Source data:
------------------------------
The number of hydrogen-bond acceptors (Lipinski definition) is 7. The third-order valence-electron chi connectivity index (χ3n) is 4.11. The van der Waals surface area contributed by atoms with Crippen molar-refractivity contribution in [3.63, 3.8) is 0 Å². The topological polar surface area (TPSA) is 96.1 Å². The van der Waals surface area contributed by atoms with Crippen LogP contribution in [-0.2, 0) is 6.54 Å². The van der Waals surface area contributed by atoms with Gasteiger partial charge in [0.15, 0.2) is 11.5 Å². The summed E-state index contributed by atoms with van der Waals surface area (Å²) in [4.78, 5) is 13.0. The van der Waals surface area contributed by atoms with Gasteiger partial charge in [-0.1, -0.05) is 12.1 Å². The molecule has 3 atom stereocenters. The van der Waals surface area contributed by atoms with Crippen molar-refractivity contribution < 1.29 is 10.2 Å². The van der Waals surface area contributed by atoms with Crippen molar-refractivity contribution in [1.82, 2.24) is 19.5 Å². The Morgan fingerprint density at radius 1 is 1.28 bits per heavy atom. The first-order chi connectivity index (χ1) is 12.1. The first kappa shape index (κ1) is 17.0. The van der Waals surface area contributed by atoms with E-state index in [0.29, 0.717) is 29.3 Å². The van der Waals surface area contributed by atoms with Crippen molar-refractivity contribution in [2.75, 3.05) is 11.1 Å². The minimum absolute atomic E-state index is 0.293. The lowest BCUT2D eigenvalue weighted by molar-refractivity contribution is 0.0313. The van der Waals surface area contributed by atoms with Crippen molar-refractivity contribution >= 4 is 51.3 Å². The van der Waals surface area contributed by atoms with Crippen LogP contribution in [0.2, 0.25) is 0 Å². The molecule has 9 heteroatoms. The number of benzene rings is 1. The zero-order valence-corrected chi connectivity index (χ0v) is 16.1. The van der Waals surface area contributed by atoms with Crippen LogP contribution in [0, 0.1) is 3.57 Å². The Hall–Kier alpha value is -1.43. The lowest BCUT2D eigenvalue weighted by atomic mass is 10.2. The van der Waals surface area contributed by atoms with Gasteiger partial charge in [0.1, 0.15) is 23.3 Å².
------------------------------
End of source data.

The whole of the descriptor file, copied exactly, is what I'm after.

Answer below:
The number of hydrogen-bond acceptors (Lipinski definition) is 7. The third-order valence-electron chi connectivity index (χ3n) is 4.11. The van der Waals surface area contributed by atoms with Crippen molar-refractivity contribution in [3.63, 3.8) is 0 Å². The topological polar surface area (TPSA) is 96.1 Å². The van der Waals surface area contributed by atoms with Crippen LogP contribution in [-0.2, 0) is 6.54 Å². The van der Waals surface area contributed by atoms with Gasteiger partial charge in [0.15, 0.2) is 11.5 Å². The summed E-state index contributed by atoms with van der Waals surface area (Å²) in [4.78, 5) is 13.0. The van der Waals surface area contributed by atoms with Gasteiger partial charge in [-0.1, -0.05) is 12.1 Å². The molecule has 3 atom stereocenters. The van der Waals surface area contributed by atoms with Crippen molar-refractivity contribution < 1.29 is 10.2 Å². The van der Waals surface area contributed by atoms with Crippen molar-refractivity contribution in [1.82, 2.24) is 19.5 Å². The Morgan fingerprint density at radius 1 is 1.28 bits per heavy atom. The first-order chi connectivity index (χ1) is 12.1. The first kappa shape index (κ1) is 17.0. The van der Waals surface area contributed by atoms with E-state index in [0.29, 0.717) is 29.3 Å². The van der Waals surface area contributed by atoms with Crippen molar-refractivity contribution in [2.75, 3.05) is 11.1 Å². The minimum absolute atomic E-state index is 0.293. The lowest BCUT2D eigenvalue weighted by molar-refractivity contribution is 0.0313. The van der Waals surface area contributed by atoms with Crippen molar-refractivity contribution >= 4 is 51.3 Å². The van der Waals surface area contributed by atoms with Crippen LogP contribution in [0.2, 0.25) is 0 Å². The molecule has 9 heteroatoms. The number of benzene rings is 1. The zero-order valence-corrected chi connectivity index (χ0v) is 16.1. The van der Waals surface area contributed by atoms with Crippen LogP contribution in [0, 0.1) is 3.57 Å². The Hall–Kier alpha value is -1.43. The lowest BCUT2D eigenvalue weighted by atomic mass is 10.2. The van der Waals surface area contributed by atoms with Gasteiger partial charge in [0.1, 0.15) is 23.3 Å².